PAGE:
Solid gold

Rod Stewart will dress up Hayarkon Park

British singer Rod Stewart performs during his concert in Floriana (photo credit: REUTERS)
British singer Rod Stewart performs during his concert in Floriana
(photo credit: REUTERS)
It was the golden throat that defined an era. There was a time when nobody could touch Rod Stewart as a rock & roll vocalist – not Jagger, Daltrey or Lennon.
His seminal bluesy work with The Jeff Beck Group in the late 1960s paved the way for an astounding, simultaneous one-two punch of rootsy solo albums like Gasoline Alley and Every Picture Tells a Story and rollicking swagger and roll as the ebullient front man of The Faces, one of the most under-appreciated British rock bands of the early 1970s.
“A teller of tall tales and honest heart breaker, he had an unmatched eye for the tiny details around which lives turn, shatter, and reform – and a voice to make those details indelible,” wrote Rolling Stone magazine in 1980.
“His solo albums were defined by two special qualities: warmth, which was redemptive, and modesty, which was liberating. If ever any rocker chose the role of everyman and lived up to it, it was Rod Stewart.”
Self-penned songs such as “Mandolin Wind” and revelatory interpretation of other writers (“Handbag and Gladrags” and “Reason to Believe” come to mind) were sterling examples of that everyman role, but so was the breakneck, out-of-control quality of The Faces’ “Stay with Me” and the pub camaraderie of “Had Me a Real Good Time.”
By the mid-1970s, Stewart’s voice was still every bit as endearing; but with The Faces broken up, his guitar-playing partner in crime Ronnie Wood hijacked by The Rolling Stones, and his solo career sniffing for hit singles, Stewart had lowered the bar with his music and song choice.
The grit and rustic beauty had been replaced by spandex and a synthesized sheen that resulted in soulless hits like “Do Ya Think I’m Sexy?” and notoriety for the models on his arms in the gossip column gristmill as much as his musical pipes.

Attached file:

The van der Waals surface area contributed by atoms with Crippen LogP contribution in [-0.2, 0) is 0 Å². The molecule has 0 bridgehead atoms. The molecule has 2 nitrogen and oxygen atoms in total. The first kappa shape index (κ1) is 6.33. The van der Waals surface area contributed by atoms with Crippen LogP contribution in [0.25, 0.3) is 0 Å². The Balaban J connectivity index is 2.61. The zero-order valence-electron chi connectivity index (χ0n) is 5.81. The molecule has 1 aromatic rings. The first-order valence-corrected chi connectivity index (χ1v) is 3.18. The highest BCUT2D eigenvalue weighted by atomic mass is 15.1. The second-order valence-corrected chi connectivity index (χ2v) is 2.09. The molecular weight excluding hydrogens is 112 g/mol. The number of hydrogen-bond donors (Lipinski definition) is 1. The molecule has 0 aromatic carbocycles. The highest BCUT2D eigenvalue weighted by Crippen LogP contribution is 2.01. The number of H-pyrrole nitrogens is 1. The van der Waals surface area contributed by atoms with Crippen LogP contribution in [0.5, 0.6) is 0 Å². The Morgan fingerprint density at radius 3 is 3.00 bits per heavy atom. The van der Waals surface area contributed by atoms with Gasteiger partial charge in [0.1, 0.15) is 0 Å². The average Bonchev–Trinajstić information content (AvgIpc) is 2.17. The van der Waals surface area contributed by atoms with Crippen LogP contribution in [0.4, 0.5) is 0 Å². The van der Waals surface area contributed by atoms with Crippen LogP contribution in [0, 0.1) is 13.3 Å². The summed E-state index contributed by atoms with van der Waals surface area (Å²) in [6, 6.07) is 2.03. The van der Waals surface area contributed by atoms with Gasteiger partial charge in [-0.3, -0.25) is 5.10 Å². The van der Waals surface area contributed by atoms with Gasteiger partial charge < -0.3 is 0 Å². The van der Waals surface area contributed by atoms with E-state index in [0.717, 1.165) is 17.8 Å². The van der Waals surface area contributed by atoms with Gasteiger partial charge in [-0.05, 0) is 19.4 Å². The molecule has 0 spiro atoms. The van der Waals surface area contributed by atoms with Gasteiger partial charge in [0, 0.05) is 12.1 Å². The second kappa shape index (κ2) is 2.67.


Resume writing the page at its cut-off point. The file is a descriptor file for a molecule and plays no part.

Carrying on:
Although Stewart’s disheveled vagabond attraction may have been smothered with show biz gloss, Hollywood-style outfits and that dreaded word for rock & rollers – “maturity” – his rooster hair, good cheer and uniquely weathered voice have endured through decades.
The multiple Grammy winner has sold more than 130 million records worldwide, he’s a two-time Rock and Roll Hall of Fame inductee (solo and with The Faces) and is a staple on classic rock radio stations worldwide with massive hits like “Maggie May,” “Baby Jane,” “Sailing,” “You’re in My Heart” and “Tonight’s the Night.”
Along with other musical icons from the 1960s such as Bob Dylan, Stewart has spent recent decades digging into the pre-rock musical bedrock for a series of well-received albums of pop standards from Great American Songbook writers like Irving Berlin, Cole Porter, and George and Ira Gershwin. The albums proved enormously successful, matching his record sales from the 1970s and proving that his voice effectively cut across genres.
When he takes the stage on June 14 at Hayarkon Park, the now Sir Rod Stewart (he was knighted by Queen Elizabeth last year), it will be as a musical institution. And if any confusion remains over what to expect, the all-caps name of his current tour – which is stationing itself in Las Vegas later this year – is HITS 2017.
Based on his last visit to Israel in 2010 at the Ramat Gan Stadium, the concert will hardly be a sedate affair. The fanatical soccer fan belied his then-65 years by kicking 20 balls into the crowd during “Hot Legs.”
During that 21-song set, Stewart reinforced his fashion-plate status by changing jackets over the course of the evening from gold to white, purple and pink.
Stewart can still get down and dirty – he’s just learned how to do it in style.
Rod Stewart will perform on June 14 in Hayarkon Park in Tel Aviv.